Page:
Studying all 30.1 million births which occurred in the U.S. between 1996 and 2002, the scientists found a strong association between the increased number of birth defects in children of women whose last menstrual period occurred in April, May, June or July and elevated levels of nitrates, atrazine and other pesticides in surface water during the same months. While a number of of these chemicals, including the herbicide atrazine which is banned in European countries but permitted in the U.S., are suspected to be harmful to the developing embryo, this is the first study to link their increased seasonal concentration in surface water with the peak in birth defects in infants conceived in the same months.

The connection between the month of last menstrual period and higher rates of birth defects was statistically significant for half of the 22 categories of birth defects reported in a Centers for Disease Control database from 1996 to 2002 including spina bifida, cleft lip, clubfoot and Down's syndrome.........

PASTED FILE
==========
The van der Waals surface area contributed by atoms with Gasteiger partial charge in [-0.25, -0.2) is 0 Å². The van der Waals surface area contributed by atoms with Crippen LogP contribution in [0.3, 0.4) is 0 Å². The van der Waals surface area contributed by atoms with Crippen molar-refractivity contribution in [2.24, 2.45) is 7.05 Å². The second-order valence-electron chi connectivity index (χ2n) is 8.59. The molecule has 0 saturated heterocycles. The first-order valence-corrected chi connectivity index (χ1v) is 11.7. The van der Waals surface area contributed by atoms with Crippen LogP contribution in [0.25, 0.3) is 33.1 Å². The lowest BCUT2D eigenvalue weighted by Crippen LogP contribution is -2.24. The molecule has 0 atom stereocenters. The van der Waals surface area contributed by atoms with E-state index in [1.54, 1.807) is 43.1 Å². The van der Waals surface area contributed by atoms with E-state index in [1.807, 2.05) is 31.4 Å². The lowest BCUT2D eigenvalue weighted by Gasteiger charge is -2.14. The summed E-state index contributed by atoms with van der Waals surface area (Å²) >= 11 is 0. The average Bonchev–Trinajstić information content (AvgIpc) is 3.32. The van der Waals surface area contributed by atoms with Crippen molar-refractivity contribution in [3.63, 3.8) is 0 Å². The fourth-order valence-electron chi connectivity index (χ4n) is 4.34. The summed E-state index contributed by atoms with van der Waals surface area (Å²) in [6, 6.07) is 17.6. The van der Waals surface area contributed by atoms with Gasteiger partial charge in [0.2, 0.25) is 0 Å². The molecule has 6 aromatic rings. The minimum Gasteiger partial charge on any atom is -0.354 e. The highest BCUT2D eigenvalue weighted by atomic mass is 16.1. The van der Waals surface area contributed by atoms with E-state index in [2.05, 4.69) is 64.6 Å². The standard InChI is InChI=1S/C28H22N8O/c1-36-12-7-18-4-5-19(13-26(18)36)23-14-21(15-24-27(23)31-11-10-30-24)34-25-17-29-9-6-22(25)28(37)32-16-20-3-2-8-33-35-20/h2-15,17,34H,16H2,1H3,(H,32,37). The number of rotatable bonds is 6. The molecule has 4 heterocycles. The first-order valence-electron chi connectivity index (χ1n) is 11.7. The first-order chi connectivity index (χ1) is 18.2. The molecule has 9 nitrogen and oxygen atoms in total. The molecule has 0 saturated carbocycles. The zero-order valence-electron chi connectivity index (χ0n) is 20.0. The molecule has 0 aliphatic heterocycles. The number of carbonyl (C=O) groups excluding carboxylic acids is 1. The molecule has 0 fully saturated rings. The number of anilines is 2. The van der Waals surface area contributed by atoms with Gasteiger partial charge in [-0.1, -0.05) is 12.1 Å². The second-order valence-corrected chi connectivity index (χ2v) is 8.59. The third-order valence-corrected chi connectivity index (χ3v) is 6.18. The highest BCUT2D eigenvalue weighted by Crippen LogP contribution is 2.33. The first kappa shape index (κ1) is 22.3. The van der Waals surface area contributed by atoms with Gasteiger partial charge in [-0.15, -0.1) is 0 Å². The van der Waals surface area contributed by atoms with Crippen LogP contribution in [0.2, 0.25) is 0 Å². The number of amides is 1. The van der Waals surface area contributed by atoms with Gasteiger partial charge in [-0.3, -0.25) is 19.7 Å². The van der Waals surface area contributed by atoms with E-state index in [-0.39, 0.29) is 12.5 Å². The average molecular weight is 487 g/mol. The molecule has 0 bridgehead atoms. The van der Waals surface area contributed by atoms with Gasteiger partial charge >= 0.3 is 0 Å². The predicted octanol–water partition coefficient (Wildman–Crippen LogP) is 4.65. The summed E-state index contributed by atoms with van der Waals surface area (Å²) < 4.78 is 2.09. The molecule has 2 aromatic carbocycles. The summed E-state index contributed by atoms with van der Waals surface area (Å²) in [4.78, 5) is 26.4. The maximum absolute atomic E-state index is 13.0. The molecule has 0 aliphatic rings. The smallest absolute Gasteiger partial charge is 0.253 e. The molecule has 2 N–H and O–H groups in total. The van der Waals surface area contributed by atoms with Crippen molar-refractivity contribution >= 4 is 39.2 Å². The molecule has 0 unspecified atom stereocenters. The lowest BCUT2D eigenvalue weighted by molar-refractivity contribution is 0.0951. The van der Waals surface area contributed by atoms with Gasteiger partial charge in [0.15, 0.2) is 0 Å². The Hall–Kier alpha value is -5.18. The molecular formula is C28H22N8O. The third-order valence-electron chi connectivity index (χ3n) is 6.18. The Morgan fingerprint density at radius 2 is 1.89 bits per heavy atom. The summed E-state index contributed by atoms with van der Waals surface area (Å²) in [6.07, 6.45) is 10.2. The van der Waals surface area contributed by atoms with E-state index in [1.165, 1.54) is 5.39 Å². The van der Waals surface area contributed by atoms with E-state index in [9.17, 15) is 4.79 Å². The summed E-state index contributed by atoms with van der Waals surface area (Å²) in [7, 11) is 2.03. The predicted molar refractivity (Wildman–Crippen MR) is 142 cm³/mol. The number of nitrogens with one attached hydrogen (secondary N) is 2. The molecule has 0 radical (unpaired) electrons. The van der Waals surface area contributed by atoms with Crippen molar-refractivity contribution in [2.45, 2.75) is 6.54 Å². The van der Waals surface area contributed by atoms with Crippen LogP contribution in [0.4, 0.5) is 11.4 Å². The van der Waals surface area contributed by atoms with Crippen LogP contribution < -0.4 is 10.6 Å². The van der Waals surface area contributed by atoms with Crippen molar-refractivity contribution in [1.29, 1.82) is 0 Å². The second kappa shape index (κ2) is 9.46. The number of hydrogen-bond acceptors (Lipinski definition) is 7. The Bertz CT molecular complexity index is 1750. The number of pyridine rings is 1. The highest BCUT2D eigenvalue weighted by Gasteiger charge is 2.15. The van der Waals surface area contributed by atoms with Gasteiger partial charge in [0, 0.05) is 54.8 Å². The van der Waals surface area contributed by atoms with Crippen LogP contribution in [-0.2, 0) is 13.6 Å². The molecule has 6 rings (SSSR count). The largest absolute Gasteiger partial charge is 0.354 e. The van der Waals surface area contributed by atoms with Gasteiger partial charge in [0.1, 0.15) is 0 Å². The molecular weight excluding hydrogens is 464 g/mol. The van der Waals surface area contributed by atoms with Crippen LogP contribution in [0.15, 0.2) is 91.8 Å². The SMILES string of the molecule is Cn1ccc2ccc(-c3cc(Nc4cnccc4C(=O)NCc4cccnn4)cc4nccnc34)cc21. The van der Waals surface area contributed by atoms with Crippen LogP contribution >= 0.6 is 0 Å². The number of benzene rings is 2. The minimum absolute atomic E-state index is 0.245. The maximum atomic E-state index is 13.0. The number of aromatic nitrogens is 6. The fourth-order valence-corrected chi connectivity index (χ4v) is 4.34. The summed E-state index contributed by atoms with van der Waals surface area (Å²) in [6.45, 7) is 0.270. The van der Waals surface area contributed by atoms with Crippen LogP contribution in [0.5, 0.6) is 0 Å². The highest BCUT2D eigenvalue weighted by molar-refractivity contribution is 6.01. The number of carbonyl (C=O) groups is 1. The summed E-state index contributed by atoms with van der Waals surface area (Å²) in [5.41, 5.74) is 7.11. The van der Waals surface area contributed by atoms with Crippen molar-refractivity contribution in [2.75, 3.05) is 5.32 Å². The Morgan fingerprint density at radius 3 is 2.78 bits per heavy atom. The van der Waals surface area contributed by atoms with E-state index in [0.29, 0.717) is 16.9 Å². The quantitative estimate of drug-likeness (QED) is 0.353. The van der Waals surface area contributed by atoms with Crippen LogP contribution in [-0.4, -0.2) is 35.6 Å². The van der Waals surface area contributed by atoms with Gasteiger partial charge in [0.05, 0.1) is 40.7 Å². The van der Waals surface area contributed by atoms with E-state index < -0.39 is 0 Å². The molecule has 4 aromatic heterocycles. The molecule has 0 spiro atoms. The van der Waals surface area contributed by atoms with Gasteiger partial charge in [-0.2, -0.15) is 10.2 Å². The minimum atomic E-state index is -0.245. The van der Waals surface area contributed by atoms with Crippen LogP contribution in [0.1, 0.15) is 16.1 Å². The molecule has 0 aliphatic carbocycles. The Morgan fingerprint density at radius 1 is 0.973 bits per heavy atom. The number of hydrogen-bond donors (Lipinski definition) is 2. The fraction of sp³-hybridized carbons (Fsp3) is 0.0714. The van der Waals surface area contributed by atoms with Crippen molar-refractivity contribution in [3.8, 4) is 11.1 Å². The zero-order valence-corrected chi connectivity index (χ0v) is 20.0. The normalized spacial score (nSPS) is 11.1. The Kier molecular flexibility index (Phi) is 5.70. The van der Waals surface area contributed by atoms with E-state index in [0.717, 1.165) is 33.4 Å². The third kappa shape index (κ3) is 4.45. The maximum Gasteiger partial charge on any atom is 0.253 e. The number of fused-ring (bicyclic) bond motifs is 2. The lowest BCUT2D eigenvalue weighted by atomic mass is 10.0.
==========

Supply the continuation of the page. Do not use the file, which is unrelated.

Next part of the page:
Posted by: Emily      Read more         Source


March 30, 2009, 5:28 AM CT

How autism skews developing brain?

How autism skews developing brain?
Individuals with autism spectrum disorders (ASD) tend to stare at people's mouths rather than their eyes. Now, an NIH-funded study in 2-year-olds with the social deficit disorder suggests why they might find mouths so attractive: lip-syncthe exact match of lip motion and speech sound. Such audiovisual synchrony preoccupied toddlers who have autism, while their unaffected peers focused on socially meaningful movements of the human body, such as gestures and facial expressions.